Wentai Liu, Su-Shing Chen, and Ralph Cavin

Abstract-In computer vision and image processing, the high degree of parallelism and pipelining of algorithms is often obstructed by the raster-scan I/O constraint and the information growing property of multiresolution structures. The approach of formulating algorithms in the pyramid structure as a binary tree structure, and mapping the binary tree structure into a linear pipelined array of 2 log N levels for N x N images using a FIFO to emulate the tree connections is proposed. It turns out that several geometric feature extraction algorithms (e&, moment generation) can be represented in this scheme so that the inherent information growing of the algorithms enables us to exploit bit-level concurrency in the architectural design. Consequently, the design of pipelined processor at each level is significantly simplified using bit-serial arithmetic, and this VLSI architecture is capable of generating moments concurrently in real-time.

[14]-[16] for computer vision and image processing is the overhead of image data input-output (I/O) to and from the parallel processing elements. One of the most popular architectures is the pyramid architecture in which image processing algorithms are embedded. However, image data I/O of this architecture is not efficient. In this paper, an efficient scheme in which image processing computations incrementally overlap with scan-line I/O is proposed (see [ 2 ] ,[8]). In this scheme, frame buffer is no longer required, because the image data structure is transformed into a binary tree, rather than the usual 2-D image array. Furthermore, only a single binary tree is needed to represent a pyramid of multiresolution images [16]. There are two main ideas in this paper. The first is that image processing algorithms based on the pyramid architecture can be transformed into a binary tree architecture and then a linear pipelined array, provided that they satisfy the decomposability condition of the operators H and V in the pyramid structure (See Section 11). Although both pyramid and binary tree architectures are of the order O(1og N ) for N x N images, processing elements (PES) in a linear pipelined array are much simpler than thosein a pyramid. Also, we note that no frame buffer is needed for the linear pipelined architecture. The second is the information growing property of pyramid structure. If the word length of the PE at the root level is uniformly used at each other level of the pyramid, the hardware will not be utilized efficiently. This problem occurs in other parallel architectures. This can be remedied by the bit-serial concurrency. In this paper, we discuss how moment generating algorithms can be executed in bit-serial concurrency, describe the raster-scan VLSI architecture, and discuss its improvements over prior architectures (e.g., bandwidth and processor utilization). This result can be extended to the class of all decomposable algorithms in [9]. A preprocessing scheme is needed to segment the image of a scene of multiple objects into disjoint regions, before the moments of each region are computed. A raster-scan segmentation scheme has been developed for the linear pipelined array architecture so that the moments of each region can then be computed [7]. The organization of this paper is as follows. In Section 11, the decomposition operators H and V and the moment generation algorithm are presented. In Section 111, the optimal decomposition sequence and the information growing property are discussed. In Section IV, the raster-scan VLSI architecture is defined. Finally, in Section V, the implementation of moment generation is presented.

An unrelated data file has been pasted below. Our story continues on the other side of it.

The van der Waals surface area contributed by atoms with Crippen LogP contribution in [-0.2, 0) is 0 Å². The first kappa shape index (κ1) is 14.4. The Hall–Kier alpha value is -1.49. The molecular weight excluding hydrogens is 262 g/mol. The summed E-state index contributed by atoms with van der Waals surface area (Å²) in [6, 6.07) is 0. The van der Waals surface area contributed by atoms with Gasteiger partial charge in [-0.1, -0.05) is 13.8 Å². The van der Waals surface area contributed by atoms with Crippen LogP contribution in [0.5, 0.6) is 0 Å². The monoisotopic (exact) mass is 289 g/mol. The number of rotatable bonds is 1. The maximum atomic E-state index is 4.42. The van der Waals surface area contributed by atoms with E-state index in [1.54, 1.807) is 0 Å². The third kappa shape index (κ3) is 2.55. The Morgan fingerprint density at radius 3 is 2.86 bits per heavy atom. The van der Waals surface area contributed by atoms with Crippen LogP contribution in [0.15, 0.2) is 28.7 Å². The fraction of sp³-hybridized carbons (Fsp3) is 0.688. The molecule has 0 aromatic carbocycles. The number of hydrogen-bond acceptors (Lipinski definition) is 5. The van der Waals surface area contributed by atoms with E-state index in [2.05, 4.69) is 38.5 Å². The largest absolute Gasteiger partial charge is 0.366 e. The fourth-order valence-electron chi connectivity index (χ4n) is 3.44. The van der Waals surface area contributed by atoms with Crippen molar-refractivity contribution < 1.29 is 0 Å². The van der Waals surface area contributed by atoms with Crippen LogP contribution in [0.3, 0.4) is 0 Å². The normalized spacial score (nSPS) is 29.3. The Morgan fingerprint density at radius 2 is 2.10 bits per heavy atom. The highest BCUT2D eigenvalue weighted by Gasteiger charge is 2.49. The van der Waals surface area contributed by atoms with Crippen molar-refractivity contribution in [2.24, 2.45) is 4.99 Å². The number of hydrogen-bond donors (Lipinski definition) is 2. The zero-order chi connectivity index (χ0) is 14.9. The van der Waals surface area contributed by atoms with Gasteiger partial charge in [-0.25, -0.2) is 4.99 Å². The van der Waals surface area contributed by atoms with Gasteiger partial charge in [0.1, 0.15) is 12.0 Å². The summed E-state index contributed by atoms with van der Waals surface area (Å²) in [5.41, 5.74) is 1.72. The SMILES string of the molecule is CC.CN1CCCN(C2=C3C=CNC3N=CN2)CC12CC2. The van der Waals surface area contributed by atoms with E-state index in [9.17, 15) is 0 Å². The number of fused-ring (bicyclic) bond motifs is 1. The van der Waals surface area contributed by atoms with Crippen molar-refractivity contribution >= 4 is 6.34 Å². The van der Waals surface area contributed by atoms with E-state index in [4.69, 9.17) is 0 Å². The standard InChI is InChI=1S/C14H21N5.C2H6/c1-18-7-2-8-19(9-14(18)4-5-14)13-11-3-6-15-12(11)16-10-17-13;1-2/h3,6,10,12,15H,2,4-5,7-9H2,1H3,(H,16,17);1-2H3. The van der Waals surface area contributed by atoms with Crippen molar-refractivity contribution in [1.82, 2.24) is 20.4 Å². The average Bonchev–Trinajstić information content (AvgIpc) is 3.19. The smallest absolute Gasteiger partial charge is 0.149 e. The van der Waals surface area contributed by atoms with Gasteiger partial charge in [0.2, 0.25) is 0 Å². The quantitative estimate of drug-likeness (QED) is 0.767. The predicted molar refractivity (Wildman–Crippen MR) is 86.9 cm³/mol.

11. A MOMENT GENERATION ALGORITHM AND DECOMPOSITION

OPERATORS

In [ E ] , a moment generation algorithm was developed using the pyramid structure. By mapping the pyramid structure to a binary tree structure, we have an algorithm which generates simultaneous a collection of moments. We show how, depending on the chosen sequence of horizontal and vertical operations, a pyramid structure is decomposed into different binary tree structures. An image f of size 2 x 2 can be decomposed into two disjoint and equal subimages f, and f 2 . Here, we consider the decomposition operators-the horizontal operator H and the vertical operator V-which decompose any image of size 2 x 2 ( 0 5 m, k 5 n ) into two subimages of equal size. To be more explicit, H and V should be indexed-e.g., H , or V, decomposes a 2 x 2 image into two disjoint and equal subimages. For simplicity, we shall not index these operators. Successively, f is decomposed into

I. INTRODUCTION

A n often neglected aspect of parallel computer architectures

Manuscript received September 8, 1989; revised August 26, 1990, and May 26, 1992. This work was supported in part by the Semiconductor Research Corporation Grant SRC-88-DJ-090, in part by National Science Foundation Grant MIP-8821425, and in part by National Science Foundation Grant IRI8904210. W. Liu and R. Cavin are with the Department of Electrical and Computer Engineering, North Carolina State University, Raleigh, NC 27695-7911. S.-S. Chen is with the National Science Foundation, 1800 G Street NW, Washington, DC 20550. IEEE Log Number 9205799.